NEW ALBANY, Ind. — An award-winning, nationally recognized program in space science is coming to the IU Southeast Ogle Center, thanks to a generous grant from the Duke Energy Foundation. The grant supports special programming in STEM subjects (Science, Technology, Engineering, and Math) for the 2017-2018 season.
As part of the Ogle Center’s Duke Energy Children & Family Series, area students are invited to attend one of four performances of “Janet’s Planet” on November 15 and 16 and to participate in a video classroom conversation with four-time Space Shuttle astronaut Wendy Barrien Lawrence on November 9. The series is free to students, families, and teachers, but registration is required.
“We are honored to bring STEM educational performances of the highest caliber to Southern Indiana students through the generosity of the Duke Energy Foundation,” said Kirk Randolph, Director of the Ogle Center. “School administrators have been asking us for more STEM programming, and we’ve been able to deliver on that, thanks to Duke Energy.”
“Janet’s Planet” — based on the educational television show that airs on 144 public television stations nationwide — is a cross-platform, 21st-century space-science series designed to fuel STEM learning and unlock potential in students. Janet Ivey, series creator and star, is a Buzz Aldrin ShareScience ambassador, the winner of 12 regional Emmy and five Gracie Allen awards, a member of the National Space Society Board of Governors, and a NASA educational outreach collaborator for the New Horizon mission to Pluto.
In conjunction with her visit to Southern Indiana, Ivey will also facilitate a classroom conversation via video conference with astronaut Wendy Barrien Lawrence for all schools, homeschools, groups, and individuals attending her show. Lawrence will make a brief presentation, and then students will be invited to ask questions using Zoom meeting and Chat technologies.
Lawrence, a retired United States Navy Captain, former helicopter pilot, engineer, and former NASA astronaut, was the first female graduate of the United States Naval Academy to fly into space and has visited the Russian Space Station Mir. She was a mission specialist on STS-114, the first Space Shuttle flight after the Space Shuttle Columbia disaster.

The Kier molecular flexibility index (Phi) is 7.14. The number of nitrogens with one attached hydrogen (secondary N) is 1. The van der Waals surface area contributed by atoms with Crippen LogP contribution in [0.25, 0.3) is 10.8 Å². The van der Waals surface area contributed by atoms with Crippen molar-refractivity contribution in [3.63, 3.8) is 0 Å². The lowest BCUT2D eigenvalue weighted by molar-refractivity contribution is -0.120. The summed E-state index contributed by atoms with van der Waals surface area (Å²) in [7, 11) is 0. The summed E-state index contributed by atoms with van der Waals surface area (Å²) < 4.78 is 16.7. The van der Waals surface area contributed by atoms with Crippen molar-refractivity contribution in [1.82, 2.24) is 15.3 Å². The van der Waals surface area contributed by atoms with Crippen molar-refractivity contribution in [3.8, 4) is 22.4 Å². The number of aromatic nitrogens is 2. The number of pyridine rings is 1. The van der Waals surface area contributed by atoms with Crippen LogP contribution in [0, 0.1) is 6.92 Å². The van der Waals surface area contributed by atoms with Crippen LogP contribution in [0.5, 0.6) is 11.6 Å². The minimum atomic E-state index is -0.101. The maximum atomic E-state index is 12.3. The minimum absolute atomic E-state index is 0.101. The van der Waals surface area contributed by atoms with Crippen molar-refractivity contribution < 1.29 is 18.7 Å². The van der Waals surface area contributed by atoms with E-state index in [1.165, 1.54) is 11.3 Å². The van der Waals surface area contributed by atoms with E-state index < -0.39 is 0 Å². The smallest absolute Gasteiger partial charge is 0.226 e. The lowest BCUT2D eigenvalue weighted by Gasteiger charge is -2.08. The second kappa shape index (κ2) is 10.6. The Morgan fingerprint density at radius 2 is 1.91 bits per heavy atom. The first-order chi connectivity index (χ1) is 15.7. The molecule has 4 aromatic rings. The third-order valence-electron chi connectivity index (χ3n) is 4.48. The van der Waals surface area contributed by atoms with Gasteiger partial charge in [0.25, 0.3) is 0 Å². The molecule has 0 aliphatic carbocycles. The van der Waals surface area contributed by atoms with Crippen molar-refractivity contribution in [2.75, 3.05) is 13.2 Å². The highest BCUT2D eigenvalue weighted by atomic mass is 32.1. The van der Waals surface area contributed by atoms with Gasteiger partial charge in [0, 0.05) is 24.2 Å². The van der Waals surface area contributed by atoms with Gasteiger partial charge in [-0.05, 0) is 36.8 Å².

The Ogle Center’s Duke Energy Children & Family Series will continue in 2018 with Dr. Kaboom’s “Live Wire! The Electricity Tour” on January 8, 9, and 10. Commissioned by the Kennedy Center, this dramatic, interactive show explores the nature of electricity. With Tesla coils, Van de Graaff generators, and a ping-pong shooting robot, Doktor Kaboom explains everything from voltage and current to charges, conservation of energy, and plasma. Through the character of Doktor Kaboom, an over-the-top German physicist with a passion for science, actor and improv comedian David Epley advances understanding of scientific principles and demonstrates that science is for everyone.
Earlier this season, the series featured two other award-winning STEM performances. “Pirate School: The Science of Pirates!” guided students through simple concepts from the Next Generation Science Standards while taking them on a swashbuckling adventure, and “Dr. Insecta’s Incredible, Unforgettable Bug Lab Experience” introduced students to some of the largest live insects on the planet — entertaining, educating, and desensitizing fears along the way.
The Ogle Center’s Children & Family Series brings high-quality educational and cultural programming to K-12 students in Southern Indiana at no cost to families or schools through generous support from the Duke Energy Foundation, the Horseshoe Foundation of Floyd County, and the Harrison County Community Foundation, as well as individual donors. Since its inception in 1996, the series has served more than 190,000 K-12 students, parents, and teachers with nationally and regionally recognized educational and arts programming.
To register for “Janet’s Planet” or Dr. Kaboom’s “Live Wire! The Electricity Tour,” please complete a reservation form online at oglecenter.com.
The Duke Energy Foundation provides philanthropic support to address the needs of the communities where its customers live and work. The Foundation annually provides more than $30 million in charitable grants, with a focus on three areas: K to career, the environment and community impact. Its philanthropic investments in education span the kindergarten-to-career spectrum and are central to its charitable investments. It believes that by fostering an interest in the science, technology, engineering and math (STEM) fields for students, its communities will continue growing and producing skilled workers who bring new thinking and innovation to our lives.
Indiana University Southeast is one of seven campuses of Indiana University. Offering more than 100 degree programs and concentrations, the scenic 180-acre campus is located less than 15 minutes from downtown Louisville, Kentucky. As a public comprehensive university, IU Southeast prepares graduates for productive citizenship in a diverse society, and it contributes to the intellectual, cultural, civic and economic development of the region. It currently has an enrollment of more than 6,000 students and employs more than 400 faculty members. About 400 students now live on campus in five fully furnished, lodge-style residence halls. For more information, visit www.ius.edu. IU Southeast is a tobacco-free campus.